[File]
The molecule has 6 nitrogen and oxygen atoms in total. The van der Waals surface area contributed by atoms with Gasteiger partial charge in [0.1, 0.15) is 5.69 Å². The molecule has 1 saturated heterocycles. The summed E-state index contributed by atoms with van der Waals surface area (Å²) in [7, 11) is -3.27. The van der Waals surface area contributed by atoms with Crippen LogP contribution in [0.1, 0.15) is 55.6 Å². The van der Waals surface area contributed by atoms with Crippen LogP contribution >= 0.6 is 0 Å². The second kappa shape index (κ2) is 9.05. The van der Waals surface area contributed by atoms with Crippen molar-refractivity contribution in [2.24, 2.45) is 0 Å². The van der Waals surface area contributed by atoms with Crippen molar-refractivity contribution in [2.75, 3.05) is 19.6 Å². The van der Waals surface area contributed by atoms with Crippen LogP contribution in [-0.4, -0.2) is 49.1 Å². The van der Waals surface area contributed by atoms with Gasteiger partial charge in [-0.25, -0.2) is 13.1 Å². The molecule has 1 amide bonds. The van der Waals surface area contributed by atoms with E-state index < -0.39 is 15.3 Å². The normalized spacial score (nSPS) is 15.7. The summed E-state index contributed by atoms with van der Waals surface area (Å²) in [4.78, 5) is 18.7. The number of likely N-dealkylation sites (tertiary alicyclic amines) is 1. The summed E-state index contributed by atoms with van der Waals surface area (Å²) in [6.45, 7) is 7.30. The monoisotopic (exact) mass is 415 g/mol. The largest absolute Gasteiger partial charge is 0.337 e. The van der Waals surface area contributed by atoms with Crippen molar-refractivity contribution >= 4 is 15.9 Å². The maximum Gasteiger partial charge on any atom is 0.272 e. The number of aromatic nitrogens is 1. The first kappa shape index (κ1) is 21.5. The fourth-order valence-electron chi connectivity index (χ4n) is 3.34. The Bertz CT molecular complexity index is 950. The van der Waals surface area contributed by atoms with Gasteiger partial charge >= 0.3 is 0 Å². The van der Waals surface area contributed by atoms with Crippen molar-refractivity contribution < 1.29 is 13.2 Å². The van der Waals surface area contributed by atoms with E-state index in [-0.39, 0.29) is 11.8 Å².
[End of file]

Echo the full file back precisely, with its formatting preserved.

The molecule has 6 nitrogen and oxygen atoms in total. The van der Waals surface area contributed by atoms with Gasteiger partial charge in [0.1, 0.15) is 5.69 Å². The molecule has 1 saturated heterocycles. The summed E-state index contributed by atoms with van der Waals surface area (Å²) in [7, 11) is -3.27. The van der Waals surface area contributed by atoms with Crippen LogP contribution in [0.1, 0.15) is 55.6 Å². The van der Waals surface area contributed by atoms with Crippen LogP contribution >= 0.6 is 0 Å². The second kappa shape index (κ2) is 9.05. The van der Waals surface area contributed by atoms with Crippen molar-refractivity contribution in [2.24, 2.45) is 0 Å². The van der Waals surface area contributed by atoms with Crippen molar-refractivity contribution in [2.75, 3.05) is 19.6 Å². The van der Waals surface area contributed by atoms with Crippen LogP contribution in [-0.4, -0.2) is 49.1 Å². The van der Waals surface area contributed by atoms with Gasteiger partial charge in [-0.25, -0.2) is 13.1 Å². The molecule has 1 amide bonds. The van der Waals surface area contributed by atoms with E-state index < -0.39 is 15.3 Å². The normalized spacial score (nSPS) is 15.7. The summed E-state index contributed by atoms with van der Waals surface area (Å²) in [4.78, 5) is 18.7. The number of likely N-dealkylation sites (tertiary alicyclic amines) is 1. The summed E-state index contributed by atoms with van der Waals surface area (Å²) in [6.45, 7) is 7.30. The monoisotopic (exact) mass is 415 g/mol. The largest absolute Gasteiger partial charge is 0.337 e. The van der Waals surface area contributed by atoms with Crippen molar-refractivity contribution >= 4 is 15.9 Å². The maximum Gasteiger partial charge on any atom is 0.272 e. The number of aromatic nitrogens is 1. The first kappa shape index (κ1) is 21.5. The fourth-order valence-electron chi connectivity index (χ4n) is 3.34. The Bertz CT molecular complexity index is 950. The van der Waals surface area contributed by atoms with Gasteiger partial charge >= 0.3 is 0 Å². The van der Waals surface area contributed by atoms with Crippen molar-refractivity contribution < 1.29 is 13.2 Å². The van der Waals surface area contributed by atoms with E-state index in [-0.39, 0.29) is 11.8 Å².